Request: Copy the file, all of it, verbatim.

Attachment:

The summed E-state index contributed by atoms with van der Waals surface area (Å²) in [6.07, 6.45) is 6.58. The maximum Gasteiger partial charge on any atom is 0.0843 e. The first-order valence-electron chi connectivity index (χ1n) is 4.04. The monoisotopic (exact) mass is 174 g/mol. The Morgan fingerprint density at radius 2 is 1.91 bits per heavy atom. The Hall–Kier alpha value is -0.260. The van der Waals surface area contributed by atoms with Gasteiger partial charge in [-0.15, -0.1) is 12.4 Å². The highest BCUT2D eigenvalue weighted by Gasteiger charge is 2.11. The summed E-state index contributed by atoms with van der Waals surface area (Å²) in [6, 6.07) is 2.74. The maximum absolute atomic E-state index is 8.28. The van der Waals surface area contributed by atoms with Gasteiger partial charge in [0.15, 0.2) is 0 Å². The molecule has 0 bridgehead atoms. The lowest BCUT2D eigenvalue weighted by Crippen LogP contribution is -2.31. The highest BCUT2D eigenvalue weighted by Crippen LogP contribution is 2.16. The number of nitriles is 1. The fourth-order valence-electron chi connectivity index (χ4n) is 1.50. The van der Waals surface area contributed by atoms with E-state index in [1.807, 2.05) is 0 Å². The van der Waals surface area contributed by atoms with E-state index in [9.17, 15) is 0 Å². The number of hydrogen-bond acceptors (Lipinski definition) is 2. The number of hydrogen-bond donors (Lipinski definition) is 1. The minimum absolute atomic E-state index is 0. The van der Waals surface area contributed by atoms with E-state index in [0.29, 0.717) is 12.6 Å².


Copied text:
The summed E-state index contributed by atoms with van der Waals surface area (Å²) in [6.07, 6.45) is 6.58. The maximum Gasteiger partial charge on any atom is 0.0843 e. The first-order valence-electron chi connectivity index (χ1n) is 4.04. The monoisotopic (exact) mass is 174 g/mol. The Morgan fingerprint density at radius 2 is 1.91 bits per heavy atom. The Hall–Kier alpha value is -0.260. The van der Waals surface area contributed by atoms with Gasteiger partial charge in [-0.15, -0.1) is 12.4 Å². The highest BCUT2D eigenvalue weighted by Gasteiger charge is 2.11. The summed E-state index contributed by atoms with van der Waals surface area (Å²) in [6, 6.07) is 2.74. The maximum absolute atomic E-state index is 8.28. The van der Waals surface area contributed by atoms with Gasteiger partial charge in [0.15, 0.2) is 0 Å². The molecule has 0 bridgehead atoms. The lowest BCUT2D eigenvalue weighted by Crippen LogP contribution is -2.31. The highest BCUT2D eigenvalue weighted by Crippen LogP contribution is 2.16. The number of nitriles is 1. The fourth-order valence-electron chi connectivity index (χ4n) is 1.50. The van der Waals surface area contributed by atoms with E-state index in [1.807, 2.05) is 0 Å². The van der Waals surface area contributed by atoms with E-state index in [9.17, 15) is 0 Å². The number of hydrogen-bond acceptors (Lipinski definition) is 2. The number of hydrogen-bond donors (Lipinski definition) is 1. The minimum absolute atomic E-state index is 0. The van der Waals surface area contributed by atoms with E-state index in [0.29, 0.717) is 12.6 Å².